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4614.0.55.002 - Energy in Focus: Energy Efficiency of Australian Homes, Apr 2010  
Latest ISSUE Released at 11:30 AM (CANBERRA TIME) 30/04/2010  First Issue
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USE OF APPLIANCES AND WHITE GOODS IN AUSTRALIAN HOMES


The selection and use of appliances and white goods in Australian homes affects energy consumption and the production of greenhouse gas emissions.

Heaters and coolers are major contributors to household energy use. In 2005, they accounted for more that two-fifths (41%) of household energy use and nearly one-fifth (19%) of residential sector greenhouse gas emissions (DCC 2008). Nearly eight in ten dwellings (77%) across Australia had a heater in 2008, with the most popular type of heating being unducted gas (26%) followed by unducted reverse cycle air conditioners (18%).

More than one-third of households (39%) nominated ‘Comfort/convenience’ as the main reason for their choice of heater (regardless of type). Less than 2% of Australian households chose their type of heating based on environmental considerations. Between 2005 and 2008, the duration of use of heaters decreased, with households using their heater for six months or more in the year falling from 13% to 7%. It is likely that changes in the duration of use of heaters and coolers is strongly influenced by climatic conditions as well as environmental considerations.

Cooling has a low contribution to household energy consumption compared to heating, although energy consumption for cooling has been growing rapidly, up from 3 petajoules in 1990 to 12.5 petajoules in 2008 (DEWHA 2008). Two-thirds of Australian homes used some form of cooling (i.e. air conditioner or evaporative cooler) in 2008, up from 59% in 2005 and 35% in 1999. The use of coolers has been rising, with households using their cooler for 3 to 6 months rising from 26% in 2002 to 33% in 2008. Households using their cooler for 1 to 3 months rose from 35% to 40% in the same period.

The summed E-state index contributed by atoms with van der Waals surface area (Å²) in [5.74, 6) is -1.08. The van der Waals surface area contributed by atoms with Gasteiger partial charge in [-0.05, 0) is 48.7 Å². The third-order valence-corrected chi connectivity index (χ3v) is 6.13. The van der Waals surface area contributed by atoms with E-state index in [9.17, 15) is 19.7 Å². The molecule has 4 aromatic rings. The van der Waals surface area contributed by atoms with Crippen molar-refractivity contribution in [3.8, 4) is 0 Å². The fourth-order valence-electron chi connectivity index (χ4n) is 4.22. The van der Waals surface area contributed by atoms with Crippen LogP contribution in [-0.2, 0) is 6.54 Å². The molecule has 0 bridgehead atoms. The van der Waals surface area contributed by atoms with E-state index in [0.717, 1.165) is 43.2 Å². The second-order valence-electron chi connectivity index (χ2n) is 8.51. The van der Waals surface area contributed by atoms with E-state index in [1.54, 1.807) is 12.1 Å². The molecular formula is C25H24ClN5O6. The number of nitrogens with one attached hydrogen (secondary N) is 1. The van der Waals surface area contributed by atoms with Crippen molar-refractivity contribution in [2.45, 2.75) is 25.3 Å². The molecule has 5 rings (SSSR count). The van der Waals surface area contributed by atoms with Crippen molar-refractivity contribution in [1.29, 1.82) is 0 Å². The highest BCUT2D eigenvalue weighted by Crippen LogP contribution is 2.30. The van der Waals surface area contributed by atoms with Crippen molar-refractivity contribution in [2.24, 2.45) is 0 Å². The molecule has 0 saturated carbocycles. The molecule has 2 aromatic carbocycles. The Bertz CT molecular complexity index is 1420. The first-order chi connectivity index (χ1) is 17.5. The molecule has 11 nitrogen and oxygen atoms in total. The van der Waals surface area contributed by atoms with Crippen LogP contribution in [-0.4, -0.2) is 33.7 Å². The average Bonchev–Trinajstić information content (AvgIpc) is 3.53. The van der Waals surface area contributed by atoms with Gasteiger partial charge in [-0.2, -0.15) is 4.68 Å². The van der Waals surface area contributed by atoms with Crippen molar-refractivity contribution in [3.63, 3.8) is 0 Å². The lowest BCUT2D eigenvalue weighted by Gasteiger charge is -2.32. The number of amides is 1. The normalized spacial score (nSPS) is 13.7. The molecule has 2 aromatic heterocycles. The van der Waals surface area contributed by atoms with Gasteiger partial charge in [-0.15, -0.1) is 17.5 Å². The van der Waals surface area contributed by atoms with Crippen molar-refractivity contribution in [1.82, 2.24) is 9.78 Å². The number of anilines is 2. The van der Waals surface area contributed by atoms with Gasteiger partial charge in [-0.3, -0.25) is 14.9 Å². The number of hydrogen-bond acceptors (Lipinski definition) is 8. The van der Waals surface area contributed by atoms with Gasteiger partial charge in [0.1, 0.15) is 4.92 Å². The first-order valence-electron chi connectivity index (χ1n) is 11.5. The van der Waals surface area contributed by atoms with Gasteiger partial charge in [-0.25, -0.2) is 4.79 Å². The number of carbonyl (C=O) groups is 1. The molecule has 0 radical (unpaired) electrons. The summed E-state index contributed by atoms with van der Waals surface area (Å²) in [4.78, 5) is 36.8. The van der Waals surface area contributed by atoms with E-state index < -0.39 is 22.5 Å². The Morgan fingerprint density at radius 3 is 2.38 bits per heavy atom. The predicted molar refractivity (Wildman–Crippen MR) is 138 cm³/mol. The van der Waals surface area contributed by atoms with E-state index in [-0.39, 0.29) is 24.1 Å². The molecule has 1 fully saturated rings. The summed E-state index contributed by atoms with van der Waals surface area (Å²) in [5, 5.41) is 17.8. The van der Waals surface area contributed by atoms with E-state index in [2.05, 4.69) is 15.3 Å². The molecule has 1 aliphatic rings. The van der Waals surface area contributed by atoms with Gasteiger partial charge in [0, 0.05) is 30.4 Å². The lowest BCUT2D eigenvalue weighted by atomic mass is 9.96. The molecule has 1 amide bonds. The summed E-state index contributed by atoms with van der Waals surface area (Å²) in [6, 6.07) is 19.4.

1.1 HOMES USING A HEATER – NUMBER OF MONTHS USED,
2002, 2005 and 2008
Homes using a heater - Number of months used, 2002, 2005 and 2008

1.2 HOMES USING A COOLER – NUMBER OF MONTHS USED,
2002, 2005 and 2008
Homes using a cooler - Number of months used, 2002, 2005 and 2008

Household appliances such as refrigerators, separate freezers and dishwashers account for almost one-third (30%) of household energy consumption and 53% of residential greenhouse gas emissions (DEWHA 2007). Almost all homes in Australia had a refrigerator, with one-third having two or more in use. The age of a refrigerator affects the energy efficiency of the unit. Close to six in ten homes (57%) had refrigerators aged 5 years or more, while 30% had refrigerators aged ten years or more. For those homes with more than one refrigerator, more than half (51%) reported their secondary refrigerator was 10 years or older. Over one third (37%) of homes had at least one separate freezer.